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Revista de Odontologia da UNESP

On-line version ISSN 1807-2577

Rev. odontol. UNESP vol.43 no.4 Araraquara Aug. 2014

http://dx.doi.org/10.1590/rou.2014.040 

Original Articles

Prevalence and potential factors associated with probable sleep or awake bruxism and dentin hypersensitivity in undergraduate students

Prevalência e potenciais fatores associados ao provável bruxismo do sono e em vigília e hiperestesia dentinária cervical em universitários

Neusa Barros DANTAS-NETA a  

Joseany Barbosa LAURENTINO a  

Carlos Henrique de Carvalho e SOUZA a  

Danila Lorena NUNES-DOS-SANTOS a  

Regina Ferraz MENDES a  

Raimundo Rosendo PRADO-JÚNIOR a  

aCentro de Ciências da Saúde, UFPI - Universidade Federal do Piauí, Teresina, PI, Brasil

ABSTRACT

OBJECTIVE:

To measure the prevalence of probable sleep or awake bruxism and cervical dentin hypersensitivity of undergraduate students and to determine the symptoms associated with these conditions.

METHODOLOGY:

This was a cross-sectional study. A diagnosis of probable bruxism was reached when students reported clenching or grinding of the teeth during sleep and/or wakefulness, and when they also presented some of the signs and symptoms of bruxism and masseter muscle pain on palpation. Cervical dentinal hypersensitivity was diagnosed by testing for sensitivity to pain in the cervical region of the teeth. Pain was triggered either by touch (using a #5 probe) or by an air jet spray. The sample consisted of 306 university students aged between 19 and 35 years old. The data were stored and analysed using SPSS software, version 15.0 for Windows.

RESULT:

The prevalence of probable bruxism was 34.3%, with no predominance regarding sex. Probable awake bruxism was more prevalent (61.9%), mostly occurring when the individual reported being in a state of mental concentration (63.1%). There was no association between probable sleep or awake bruxism and dentin hypersensitivity (p = 0.195). Individuals with probable sleep bruxism had increased odds of having muscular pain in the face upon waking (OR = 14.14, 95% CI 5.06-39.55), and those with probable awake bruxism had a increased odds of having facial muscle fatigue when chewing or talking for a long time (OR = 2.88, 95% CI 1.53-5.43) and muscular pain in the face upon waking (OR = 5.31, 95% CI 1.93-14.62).

CONCLUSION:

The prevalence of probable bruxism was 34.3% and that of HDC was 57.8%, with 22.2% of these subjects also showing probable bruxism. Individuals with probable bruxism tended to have a higher odds of facial pain when they awakened and when chewing or talking for long periods. There were no associations between probable sleep and awake bruxism and cervical dentin hypersensitivity.

Key words: Bruxism; dentin sensitivity; prevalence; multivariate analysis

RESUMO

OBJETIVO:

Mensurar a prevalência de provável bruxismo do sono e em vigília e de hiperestesia dentinária cervical de estudantes universitários e verificar os sintomas a eles associados.

METODOLOGIA:

Este é um estudo transversal, cujo diagnóstico de provável bruxismo foi realizado pelo relato dos estudantes em ranger e/ou apertar os dentes durante o sono e em vigília combinado com o diagnóstico clínico de desgaste dentário e dor da musculatura do masseter à palpação. O diagnóstico de hipersensibilidade dentinária cervical foi realizado por testes de sensibilidade ao toque com sonda exploradora e a jato de ar da seringa tríplice. A amostra consistiu de 306 universitários entre 19 a 35 anos. Os dados foram armazenados e analisados no programa SPSS v.15.0 for Windows.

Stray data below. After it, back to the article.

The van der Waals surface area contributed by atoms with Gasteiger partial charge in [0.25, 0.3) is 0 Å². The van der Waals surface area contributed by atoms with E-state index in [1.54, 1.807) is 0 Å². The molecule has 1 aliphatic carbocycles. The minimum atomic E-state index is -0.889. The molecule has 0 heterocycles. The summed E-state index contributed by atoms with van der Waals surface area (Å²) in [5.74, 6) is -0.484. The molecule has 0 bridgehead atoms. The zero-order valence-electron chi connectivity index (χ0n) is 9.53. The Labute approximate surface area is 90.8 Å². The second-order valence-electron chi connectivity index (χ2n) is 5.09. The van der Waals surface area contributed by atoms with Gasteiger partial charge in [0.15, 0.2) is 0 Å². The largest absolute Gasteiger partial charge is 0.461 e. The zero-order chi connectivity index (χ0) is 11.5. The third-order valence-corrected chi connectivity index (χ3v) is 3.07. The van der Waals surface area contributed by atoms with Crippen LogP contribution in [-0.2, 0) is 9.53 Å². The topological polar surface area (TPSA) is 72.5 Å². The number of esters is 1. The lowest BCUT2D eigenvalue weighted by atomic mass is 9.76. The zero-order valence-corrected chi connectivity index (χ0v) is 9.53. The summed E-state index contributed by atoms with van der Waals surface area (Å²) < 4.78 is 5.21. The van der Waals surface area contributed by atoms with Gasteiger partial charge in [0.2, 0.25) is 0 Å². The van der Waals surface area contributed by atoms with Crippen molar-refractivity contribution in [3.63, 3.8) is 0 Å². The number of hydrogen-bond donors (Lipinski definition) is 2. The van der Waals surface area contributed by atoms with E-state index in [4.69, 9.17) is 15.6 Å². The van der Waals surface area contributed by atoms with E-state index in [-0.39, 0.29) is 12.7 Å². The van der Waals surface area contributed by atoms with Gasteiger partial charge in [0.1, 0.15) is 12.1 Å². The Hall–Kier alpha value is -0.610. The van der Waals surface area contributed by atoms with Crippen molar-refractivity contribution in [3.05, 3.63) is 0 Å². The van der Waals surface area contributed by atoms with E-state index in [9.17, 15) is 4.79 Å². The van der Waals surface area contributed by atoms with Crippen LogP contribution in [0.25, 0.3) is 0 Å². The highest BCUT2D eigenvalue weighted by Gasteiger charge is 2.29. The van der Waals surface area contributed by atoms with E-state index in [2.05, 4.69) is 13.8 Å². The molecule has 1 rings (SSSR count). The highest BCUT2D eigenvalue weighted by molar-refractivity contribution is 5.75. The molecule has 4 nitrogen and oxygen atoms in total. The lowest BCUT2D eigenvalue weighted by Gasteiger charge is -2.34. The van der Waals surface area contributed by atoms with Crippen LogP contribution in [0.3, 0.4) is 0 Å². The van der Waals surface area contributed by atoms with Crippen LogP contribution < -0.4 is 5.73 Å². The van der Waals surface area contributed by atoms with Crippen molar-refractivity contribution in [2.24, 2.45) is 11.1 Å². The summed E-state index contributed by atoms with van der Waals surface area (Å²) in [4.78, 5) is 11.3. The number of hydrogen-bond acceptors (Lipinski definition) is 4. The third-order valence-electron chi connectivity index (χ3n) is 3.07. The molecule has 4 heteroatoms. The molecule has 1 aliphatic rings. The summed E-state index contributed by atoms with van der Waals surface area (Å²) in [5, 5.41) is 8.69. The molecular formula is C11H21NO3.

RESULTADO:

A prevalência de provável bruxismo foi de 34,3%, não havendo predominância entre os gêneros. O provável bruxismo em vigília foi o mais predominante (61,9%), ocorrendo principalmente quando o indivíduo estava em estado de concentração (63,1%). Não houve uma associação entre provável bruxismo do sono e em vigília e hiperestesia dentinária (p=0,195). Os indivíduos com provável bruxismo do sono possuíram maior chance de acordar com dor nos músculos da face (OR=14,14, IC95% 5,06-39,55) e com provável bruxismo em vigília maior chance de cansaço muscular facial ao mastigar ou falar por muito tempo (OR=2,88, IC95% 1,53-5,43) e dor nos músculos da face ao acordar (OR=5,31, IC95% 1,93-14,62).

CONCLUSÃO:

A prevalência de provável bruxismo foi 34,3% e de HDC 57,8%, com 22,2% destes também apresentando provável bruxismo, mas sem associação estatística. Indivíduos com provável bruxismo tendem a ter maior risco de apresentar dores faciais ao acordar e cansaço muscular facial ao falar e mastigar por muito tempo. Não houve associação entre provável bruxismo do sono e em vigília e hipersensibilidade dentinária cervical.

Palavras-Chave: Bruxismo; sensibilidade da dentina; prevalência; análise multivariada

INTRODUCTION

Bruxism is a repetitive muscular activity characterised by clenching or grinding of the antagonist teeth and/or of the propulsion mandible. Bruxism has two distinct circadian manifestations that can occur during sleep (sleep bruxism) or while awake (awake bruxism). Despite an abundance of techniques, reliable and validated diagnostic tools for bruxism are scarce. Thus, a subdivision of bruxism has recently been proposed. Possible bruxism is rated so that a diagnosis can be obtained only by self-reporting through questionnaires and/or a clinical history. Probable bruxism is diagnosed by self-reporting combined with clinical examination. Definitive bruxism is diagnosed with a combination of self-reporting, clinical examination and polysonography1.